June 2015
Volume 56, Issue 7
Free
ARVO Annual Meeting Abstract  |   June 2015
Treatment of Coats' disease with intravitreal bevacizumab and retinal laser photocoagulation
Author Affiliations & Notes
  • Julia Sein
    Bascom Palmer Eye Institute, Miami, FL
  • Jonathan Tzu
    Bascom Palmer Eye Institute, Miami, FL
  • Audina M Berrocal
    Bascom Palmer Eye Institute, Miami, FL
  • Footnotes
    Commercial Relationships Julia Sein, None; Jonathan Tzu, None; Audina Berrocal, None
  • Footnotes
    Support None
Investigative Ophthalmology & Visual Science June 2015, Vol.56, 185. doi:
  • Views
  • Share
  • Tools
    • Alerts
      ×
      This feature is available to Subscribers Only
      Sign In or Create an Account ×
    • Get Citation

      Julia Sein, Jonathan Tzu, Audina M Berrocal; Treatment of Coats' disease with intravitreal bevacizumab and retinal laser photocoagulation. Invest. Ophthalmol. Vis. Sci. 2015;56(7 ):185.

      Download citation file:


      © ARVO (1962-2015); The Authors (2016-present)

      ×
  • Supplements
Abstract

Purpose: To investigate the efficacy and safety of combination treatment with laser ablation therapy and intravitreal bevacizumab (IVB) in the treatment of Coats’ disease.

Methods: Retrospective case series of pediatric patients under age 18 treated with IVB and laser ablation therapy from August 2002-January 2014. There were 21 (81%) were male and 5 were female (19%), with a mean age of presentation of 8 years (range from 2 months to 17 years). Primary outcome measures were anatomic success, globe salvage, and final visual acuity. Exclusion criteria included follow-up time of less than 6 months and prior surgical intervention.

Results: 26 patients (26 eyes) were treated with both laser photocoagulation and IVB for diagnosis of Coats’ disease. 20 patients (77%) had stage 3A2 disease with foveal involving subtotal retinal detachment, 4 patients (15%) had extrafoveal subtotal retinal detachment (stage 3A1) ,and 2 patients (8%) had stage 2A disease with extrafoveal exudation. Mean follow-up time was 2.26 years. The median number of laser applications applied was 6 (mean 5.58) and the median number of avastin injections required was 3 (mean 4.7). There was a reduction in vascular leakage and resolution of peripheral telangiectasias as well as retinal detachments in all but 2 patients. There were only two incidences of recurrence of disease. There was global salvage of all patients in the study. Ocular complications included cataracts (1 eye) and CME (1 eye) after laser photocoagulation. Vitreoretinal fibrosis was not observed in any of the patients after treatment in this study. Final visual acuity achieved in these patients was excellent; (20/20-20/50) in 5 patients, (20/60-20/100) in 4 patients, and less than 20/200 in 7 patients.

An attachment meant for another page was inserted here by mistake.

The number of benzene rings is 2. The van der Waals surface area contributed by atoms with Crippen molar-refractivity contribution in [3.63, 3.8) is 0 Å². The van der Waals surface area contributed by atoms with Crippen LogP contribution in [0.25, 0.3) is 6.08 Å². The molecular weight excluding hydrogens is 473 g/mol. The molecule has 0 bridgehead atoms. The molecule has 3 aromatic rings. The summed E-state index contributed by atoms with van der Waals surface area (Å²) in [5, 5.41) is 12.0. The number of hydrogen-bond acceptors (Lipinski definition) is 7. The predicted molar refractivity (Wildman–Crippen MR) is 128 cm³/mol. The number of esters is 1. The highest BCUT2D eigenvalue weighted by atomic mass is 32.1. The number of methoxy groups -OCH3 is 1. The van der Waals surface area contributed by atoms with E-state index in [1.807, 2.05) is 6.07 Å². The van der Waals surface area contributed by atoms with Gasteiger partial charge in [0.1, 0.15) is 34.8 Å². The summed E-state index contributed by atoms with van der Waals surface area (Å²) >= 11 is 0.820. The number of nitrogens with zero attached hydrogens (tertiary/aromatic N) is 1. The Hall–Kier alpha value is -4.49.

Conclusions: In this study of pediatric patients with Coats’ disease, intravitreal injections of bevacizumab used in combination with repetitive laser ablation therapy yielded anatomic success, global salvage, and marked improvement in visual acuity. Intravitreal bevacizumab may serve as a safe and efficacious adjunct treatment in late stages of Coats’ disease.

×
×

This PDF is available to Subscribers Only

Sign in or purchase a subscription to access this content. ×

You must be signed into an individual account to use this feature.

×